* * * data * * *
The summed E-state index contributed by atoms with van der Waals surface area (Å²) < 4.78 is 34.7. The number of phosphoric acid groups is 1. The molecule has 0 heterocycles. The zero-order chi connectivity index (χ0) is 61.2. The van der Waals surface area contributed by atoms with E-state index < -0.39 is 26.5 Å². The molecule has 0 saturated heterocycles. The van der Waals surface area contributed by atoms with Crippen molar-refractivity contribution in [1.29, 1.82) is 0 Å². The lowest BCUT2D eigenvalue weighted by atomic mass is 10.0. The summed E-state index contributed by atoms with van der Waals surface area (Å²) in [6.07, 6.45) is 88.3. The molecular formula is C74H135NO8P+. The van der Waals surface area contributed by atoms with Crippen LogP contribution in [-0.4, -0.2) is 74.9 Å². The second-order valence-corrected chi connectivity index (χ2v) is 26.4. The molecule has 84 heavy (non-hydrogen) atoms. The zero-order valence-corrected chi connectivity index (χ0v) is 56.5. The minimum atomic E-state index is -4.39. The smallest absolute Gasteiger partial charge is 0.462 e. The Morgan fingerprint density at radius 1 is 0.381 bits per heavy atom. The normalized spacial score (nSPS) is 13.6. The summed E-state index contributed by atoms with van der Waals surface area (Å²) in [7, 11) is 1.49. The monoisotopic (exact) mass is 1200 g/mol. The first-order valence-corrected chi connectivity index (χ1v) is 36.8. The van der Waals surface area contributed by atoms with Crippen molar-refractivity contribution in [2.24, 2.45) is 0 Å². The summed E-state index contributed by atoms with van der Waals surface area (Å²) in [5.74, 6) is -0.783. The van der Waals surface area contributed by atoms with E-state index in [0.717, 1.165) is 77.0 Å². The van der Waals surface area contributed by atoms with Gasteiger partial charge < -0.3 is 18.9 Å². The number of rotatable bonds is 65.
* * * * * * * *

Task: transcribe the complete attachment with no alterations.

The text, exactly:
The summed E-state index contributed by atoms with van der Waals surface area (Å²) < 4.78 is 34.7. The number of phosphoric acid groups is 1. The molecule has 0 heterocycles. The zero-order chi connectivity index (χ0) is 61.2. The van der Waals surface area contributed by atoms with E-state index < -0.39 is 26.5 Å². The molecule has 0 saturated heterocycles. The van der Waals surface area contributed by atoms with Crippen molar-refractivity contribution in [1.29, 1.82) is 0 Å². The lowest BCUT2D eigenvalue weighted by atomic mass is 10.0. The summed E-state index contributed by atoms with van der Waals surface area (Å²) in [6.07, 6.45) is 88.3. The molecular formula is C74H135NO8P+. The van der Waals surface area contributed by atoms with Crippen LogP contribution in [-0.4, -0.2) is 74.9 Å². The second-order valence-corrected chi connectivity index (χ2v) is 26.4. The molecule has 84 heavy (non-hydrogen) atoms. The zero-order valence-corrected chi connectivity index (χ0v) is 56.5. The minimum atomic E-state index is -4.39. The smallest absolute Gasteiger partial charge is 0.462 e. The Morgan fingerprint density at radius 1 is 0.381 bits per heavy atom. The normalized spacial score (nSPS) is 13.6. The summed E-state index contributed by atoms with van der Waals surface area (Å²) in [7, 11) is 1.49. The monoisotopic (exact) mass is 1200 g/mol. The first-order valence-corrected chi connectivity index (χ1v) is 36.8. The van der Waals surface area contributed by atoms with Crippen molar-refractivity contribution in [2.24, 2.45) is 0 Å². The summed E-state index contributed by atoms with van der Waals surface area (Å²) in [5.74, 6) is -0.783. The van der Waals surface area contributed by atoms with E-state index in [0.717, 1.165) is 77.0 Å². The van der Waals surface area contributed by atoms with Gasteiger partial charge < -0.3 is 18.9 Å². The number of rotatable bonds is 65.